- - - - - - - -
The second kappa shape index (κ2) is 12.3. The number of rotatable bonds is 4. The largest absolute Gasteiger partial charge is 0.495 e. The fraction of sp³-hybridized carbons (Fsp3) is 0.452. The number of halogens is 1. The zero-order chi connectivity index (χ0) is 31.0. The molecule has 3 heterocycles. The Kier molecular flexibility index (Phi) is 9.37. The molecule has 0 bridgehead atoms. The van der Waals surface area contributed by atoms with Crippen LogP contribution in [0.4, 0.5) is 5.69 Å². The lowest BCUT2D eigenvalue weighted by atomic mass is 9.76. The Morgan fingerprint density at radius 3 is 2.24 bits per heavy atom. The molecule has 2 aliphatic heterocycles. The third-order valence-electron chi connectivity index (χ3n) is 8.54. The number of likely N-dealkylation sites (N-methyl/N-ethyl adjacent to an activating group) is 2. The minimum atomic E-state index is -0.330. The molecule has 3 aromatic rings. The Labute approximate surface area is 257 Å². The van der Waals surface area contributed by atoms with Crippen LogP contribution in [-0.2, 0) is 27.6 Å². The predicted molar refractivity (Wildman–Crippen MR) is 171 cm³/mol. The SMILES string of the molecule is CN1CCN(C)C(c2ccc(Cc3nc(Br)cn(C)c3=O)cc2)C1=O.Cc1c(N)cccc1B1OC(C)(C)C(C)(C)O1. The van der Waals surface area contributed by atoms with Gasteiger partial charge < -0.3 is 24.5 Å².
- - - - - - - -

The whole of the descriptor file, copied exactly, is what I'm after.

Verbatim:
The second kappa shape index (κ2) is 12.3. The number of rotatable bonds is 4. The largest absolute Gasteiger partial charge is 0.495 e. The fraction of sp³-hybridized carbons (Fsp3) is 0.452. The number of halogens is 1. The zero-order chi connectivity index (χ0) is 31.0. The molecule has 3 heterocycles. The Kier molecular flexibility index (Phi) is 9.37. The molecule has 0 bridgehead atoms. The van der Waals surface area contributed by atoms with Crippen LogP contribution in [0.4, 0.5) is 5.69 Å². The lowest BCUT2D eigenvalue weighted by atomic mass is 9.76. The Morgan fingerprint density at radius 3 is 2.24 bits per heavy atom. The molecule has 2 aliphatic heterocycles. The third-order valence-electron chi connectivity index (χ3n) is 8.54. The number of likely N-dealkylation sites (N-methyl/N-ethyl adjacent to an activating group) is 2. The minimum atomic E-state index is -0.330. The molecule has 3 aromatic rings. The Labute approximate surface area is 257 Å². The van der Waals surface area contributed by atoms with Crippen LogP contribution in [-0.2, 0) is 27.6 Å². The predicted molar refractivity (Wildman–Crippen MR) is 171 cm³/mol. The SMILES string of the molecule is CN1CCN(C)C(c2ccc(Cc3nc(Br)cn(C)c3=O)cc2)C1=O.Cc1c(N)cccc1B1OC(C)(C)C(C)(C)O1. The van der Waals surface area contributed by atoms with Gasteiger partial charge < -0.3 is 24.5 Å².